If you’re a fan of Japanese cuisine, odds are you’ve already had nori. Whether wrapped around a rice ball or rolled into a sushi roll, these paper-thin sheets of edible seaweed are verifiable umami bombs and an absolute essential in Japanese cuisine.
What Does Nori Taste Like?
Nori is packed with umami and has the briny, fishy flavor of the sea. It’s deeply savory with a slight sweetness and, depending on the drying process, can also have notes of smokiness.
How is Nori Made?
Nori is made with a specific genus of red algae seaweed known as pyropia. The algae are grown on nets suspended at the surface of the sea and take about 45 days to grow from the “seed”. They’re then harvested from the same net around every 10 days. The harvested seaweed is rinsed then shredded and combined with a small amount of water to form a malleable paste. This mixture is fed into machines to create wafer-thin sheets of nori, then dried in large ovens before being checked for quality and packaged.
What to do with Nori
Nori is a must-have in various Japanese dishes, whether as a structural component like in maki (sushi rolls) and onigiri (rice balls) or as a flavorful garnish such as over takoyaki (octopus balls) and okonomiyaki (savory pancake). They’re even ubiquitous in Japanese fusion dishes such as Hawaiian spam musubi. Use a classic nori sheet to make easy at-home California rolls or cut them into strips for garnishing your togarashi salmon rice bowl. Nori adds a layer of salty, umami-rich ocean flavor that complements other seafood elements in the dish and heightens the flavor of the vegetables.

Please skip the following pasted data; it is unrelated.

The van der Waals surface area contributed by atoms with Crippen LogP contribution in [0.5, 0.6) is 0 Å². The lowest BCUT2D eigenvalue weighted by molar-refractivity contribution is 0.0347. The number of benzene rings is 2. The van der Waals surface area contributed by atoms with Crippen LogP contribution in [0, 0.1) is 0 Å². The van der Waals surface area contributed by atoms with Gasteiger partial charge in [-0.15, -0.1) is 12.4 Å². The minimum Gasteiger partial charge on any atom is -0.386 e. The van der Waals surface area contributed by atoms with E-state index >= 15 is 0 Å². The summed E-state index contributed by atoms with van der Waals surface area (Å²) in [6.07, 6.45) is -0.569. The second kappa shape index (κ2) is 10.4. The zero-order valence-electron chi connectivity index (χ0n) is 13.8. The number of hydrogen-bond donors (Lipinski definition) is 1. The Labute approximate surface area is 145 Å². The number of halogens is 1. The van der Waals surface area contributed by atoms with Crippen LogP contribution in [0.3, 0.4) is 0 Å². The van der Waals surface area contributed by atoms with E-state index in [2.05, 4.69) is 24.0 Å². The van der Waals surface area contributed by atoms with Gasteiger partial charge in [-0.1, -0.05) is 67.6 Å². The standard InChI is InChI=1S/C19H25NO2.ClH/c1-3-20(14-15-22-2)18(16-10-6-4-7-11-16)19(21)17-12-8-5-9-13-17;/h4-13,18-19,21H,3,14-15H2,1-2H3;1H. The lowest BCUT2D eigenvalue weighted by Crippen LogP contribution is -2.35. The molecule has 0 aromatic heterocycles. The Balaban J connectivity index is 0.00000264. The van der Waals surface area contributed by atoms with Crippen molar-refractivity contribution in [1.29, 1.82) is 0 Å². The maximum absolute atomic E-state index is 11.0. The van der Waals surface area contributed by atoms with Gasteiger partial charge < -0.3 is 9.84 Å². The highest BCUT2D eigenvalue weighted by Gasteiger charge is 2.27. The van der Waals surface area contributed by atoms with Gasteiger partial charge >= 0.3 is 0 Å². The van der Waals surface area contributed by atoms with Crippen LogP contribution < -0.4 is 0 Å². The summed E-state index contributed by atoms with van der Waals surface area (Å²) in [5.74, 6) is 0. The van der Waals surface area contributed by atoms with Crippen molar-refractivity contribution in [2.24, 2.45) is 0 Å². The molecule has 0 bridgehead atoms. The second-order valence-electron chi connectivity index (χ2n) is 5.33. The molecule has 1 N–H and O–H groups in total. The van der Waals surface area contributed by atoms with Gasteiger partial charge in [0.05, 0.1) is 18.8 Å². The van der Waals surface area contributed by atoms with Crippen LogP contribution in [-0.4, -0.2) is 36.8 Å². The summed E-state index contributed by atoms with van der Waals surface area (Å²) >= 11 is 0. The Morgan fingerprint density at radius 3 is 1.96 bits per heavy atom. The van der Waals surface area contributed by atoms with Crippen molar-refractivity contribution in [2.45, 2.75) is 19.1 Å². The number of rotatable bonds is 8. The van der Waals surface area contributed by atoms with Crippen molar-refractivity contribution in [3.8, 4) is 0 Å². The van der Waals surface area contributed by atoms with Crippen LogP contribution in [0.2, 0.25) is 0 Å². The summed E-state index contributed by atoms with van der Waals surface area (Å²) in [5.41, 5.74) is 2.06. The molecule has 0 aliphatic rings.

These flavorful seaweed sheets are also essential in Korean cuisine, particularly for making gimbap, bite-sized filled rice rolls similar to Japanese maki. Roasted seasoned nori, known as gim-gui are also often eaten with meals, especially to add more flavor to white rice. The next time you make our white fish rice bowl or order our Korean fried rice bowl, try eating each bite with a piece of roasted nori. You can thank us later.